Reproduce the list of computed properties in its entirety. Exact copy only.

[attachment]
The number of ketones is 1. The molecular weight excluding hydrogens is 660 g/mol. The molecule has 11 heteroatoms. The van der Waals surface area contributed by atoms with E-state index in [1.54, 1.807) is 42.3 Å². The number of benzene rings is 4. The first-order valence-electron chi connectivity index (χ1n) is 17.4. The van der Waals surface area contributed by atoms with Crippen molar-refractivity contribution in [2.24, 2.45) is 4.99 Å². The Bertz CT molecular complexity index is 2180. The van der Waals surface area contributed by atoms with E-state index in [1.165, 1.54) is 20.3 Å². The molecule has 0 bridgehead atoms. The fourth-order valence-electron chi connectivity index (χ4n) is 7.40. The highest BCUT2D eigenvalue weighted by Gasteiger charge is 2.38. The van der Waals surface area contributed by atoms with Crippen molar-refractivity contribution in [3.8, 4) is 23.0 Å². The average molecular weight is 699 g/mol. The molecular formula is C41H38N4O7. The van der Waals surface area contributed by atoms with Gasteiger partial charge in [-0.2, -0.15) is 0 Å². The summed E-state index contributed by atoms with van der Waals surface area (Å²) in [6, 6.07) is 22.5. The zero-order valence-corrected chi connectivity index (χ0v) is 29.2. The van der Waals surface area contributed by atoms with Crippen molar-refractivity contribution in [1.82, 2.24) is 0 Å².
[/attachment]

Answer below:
The number of ketones is 1. The molecular weight excluding hydrogens is 660 g/mol. The molecule has 11 heteroatoms. The van der Waals surface area contributed by atoms with E-state index in [1.54, 1.807) is 42.3 Å². The number of benzene rings is 4. The first-order valence-electron chi connectivity index (χ1n) is 17.4. The van der Waals surface area contributed by atoms with Crippen molar-refractivity contribution in [2.24, 2.45) is 4.99 Å². The Bertz CT molecular complexity index is 2180. The van der Waals surface area contributed by atoms with E-state index in [1.165, 1.54) is 20.3 Å². The molecule has 0 bridgehead atoms. The fourth-order valence-electron chi connectivity index (χ4n) is 7.40. The highest BCUT2D eigenvalue weighted by Gasteiger charge is 2.38. The van der Waals surface area contributed by atoms with Crippen molar-refractivity contribution in [3.8, 4) is 23.0 Å². The average molecular weight is 699 g/mol. The molecular formula is C41H38N4O7. The van der Waals surface area contributed by atoms with Gasteiger partial charge in [-0.2, -0.15) is 0 Å². The summed E-state index contributed by atoms with van der Waals surface area (Å²) in [6, 6.07) is 22.5. The zero-order valence-corrected chi connectivity index (χ0v) is 29.2. The van der Waals surface area contributed by atoms with Crippen molar-refractivity contribution in [1.82, 2.24) is 0 Å².